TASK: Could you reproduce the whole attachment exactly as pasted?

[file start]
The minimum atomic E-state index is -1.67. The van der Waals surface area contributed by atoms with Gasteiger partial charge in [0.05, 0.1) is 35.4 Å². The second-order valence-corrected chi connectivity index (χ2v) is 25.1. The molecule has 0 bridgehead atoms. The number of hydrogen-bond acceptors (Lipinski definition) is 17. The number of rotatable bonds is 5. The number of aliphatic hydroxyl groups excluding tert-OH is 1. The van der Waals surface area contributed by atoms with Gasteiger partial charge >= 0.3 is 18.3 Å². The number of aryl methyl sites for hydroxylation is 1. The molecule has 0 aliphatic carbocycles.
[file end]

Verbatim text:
The minimum atomic E-state index is -1.67. The van der Waals surface area contributed by atoms with Gasteiger partial charge in [0.05, 0.1) is 35.4 Å². The second-order valence-corrected chi connectivity index (χ2v) is 25.1. The molecule has 0 bridgehead atoms. The number of hydrogen-bond acceptors (Lipinski definition) is 17. The number of rotatable bonds is 5. The number of aliphatic hydroxyl groups excluding tert-OH is 1. The van der Waals surface area contributed by atoms with Gasteiger partial charge >= 0.3 is 18.3 Å². The number of aryl methyl sites for hydroxylation is 1. The molecule has 0 aliphatic carbocycles.